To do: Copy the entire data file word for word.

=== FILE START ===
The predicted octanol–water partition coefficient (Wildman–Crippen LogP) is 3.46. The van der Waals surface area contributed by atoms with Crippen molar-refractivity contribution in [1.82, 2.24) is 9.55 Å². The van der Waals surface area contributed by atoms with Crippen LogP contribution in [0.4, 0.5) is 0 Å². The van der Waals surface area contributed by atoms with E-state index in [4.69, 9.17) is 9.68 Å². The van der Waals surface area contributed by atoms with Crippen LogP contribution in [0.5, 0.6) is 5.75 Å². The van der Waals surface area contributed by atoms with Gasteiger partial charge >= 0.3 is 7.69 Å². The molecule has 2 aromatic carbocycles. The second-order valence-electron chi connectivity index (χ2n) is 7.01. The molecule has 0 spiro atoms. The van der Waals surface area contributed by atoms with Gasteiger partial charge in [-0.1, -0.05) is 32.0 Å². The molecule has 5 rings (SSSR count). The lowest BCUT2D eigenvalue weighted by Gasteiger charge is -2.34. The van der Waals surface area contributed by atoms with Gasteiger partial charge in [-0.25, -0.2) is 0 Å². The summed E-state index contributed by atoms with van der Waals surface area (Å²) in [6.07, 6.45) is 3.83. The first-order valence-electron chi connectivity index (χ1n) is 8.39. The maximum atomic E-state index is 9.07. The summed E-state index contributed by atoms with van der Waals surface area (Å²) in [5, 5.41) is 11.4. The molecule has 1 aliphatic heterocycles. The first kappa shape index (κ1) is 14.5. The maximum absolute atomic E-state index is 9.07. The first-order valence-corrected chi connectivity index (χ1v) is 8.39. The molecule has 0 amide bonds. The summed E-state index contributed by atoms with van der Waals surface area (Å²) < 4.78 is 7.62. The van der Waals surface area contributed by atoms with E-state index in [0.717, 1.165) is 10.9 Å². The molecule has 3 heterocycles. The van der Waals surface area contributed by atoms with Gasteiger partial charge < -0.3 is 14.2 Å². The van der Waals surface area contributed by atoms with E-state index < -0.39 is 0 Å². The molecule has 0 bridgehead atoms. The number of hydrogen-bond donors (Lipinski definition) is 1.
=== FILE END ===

The predicted octanol–water partition coefficient (Wildman–Crippen LogP) is 3.46. The van der Waals surface area contributed by atoms with Crippen molar-refractivity contribution in [1.82, 2.24) is 9.55 Å². The van der Waals surface area contributed by atoms with Crippen LogP contribution in [0.4, 0.5) is 0 Å². The van der Waals surface area contributed by atoms with E-state index in [4.69, 9.17) is 9.68 Å². The van der Waals surface area contributed by atoms with Crippen LogP contribution in [0.5, 0.6) is 5.75 Å². The van der Waals surface area contributed by atoms with Gasteiger partial charge >= 0.3 is 7.69 Å². The molecule has 2 aromatic carbocycles. The second-order valence-electron chi connectivity index (χ2n) is 7.01. The molecule has 0 spiro atoms. The van der Waals surface area contributed by atoms with Gasteiger partial charge in [-0.1, -0.05) is 32.0 Å². The molecule has 5 rings (SSSR count). The lowest BCUT2D eigenvalue weighted by Gasteiger charge is -2.34. The van der Waals surface area contributed by atoms with Gasteiger partial charge in [-0.25, -0.2) is 0 Å². The summed E-state index contributed by atoms with van der Waals surface area (Å²) in [6.07, 6.45) is 3.83. The first-order valence-electron chi connectivity index (χ1n) is 8.39. The maximum atomic E-state index is 9.07. The summed E-state index contributed by atoms with van der Waals surface area (Å²) in [5, 5.41) is 11.4. The molecule has 1 aliphatic heterocycles. The first kappa shape index (κ1) is 14.5. The maximum absolute atomic E-state index is 9.07. The first-order valence-corrected chi connectivity index (χ1v) is 8.39. The molecule has 0 amide bonds. The summed E-state index contributed by atoms with van der Waals surface area (Å²) < 4.78 is 7.62. The van der Waals surface area contributed by atoms with E-state index in [0.717, 1.165) is 10.9 Å². The molecule has 3 heterocycles. The van der Waals surface area contributed by atoms with Gasteiger partial charge < -0.3 is 14.2 Å². The van der Waals surface area contributed by atoms with E-state index < -0.39 is 0 Å². The molecule has 0 bridgehead atoms. The number of hydrogen-bond donors (Lipinski definition) is 1.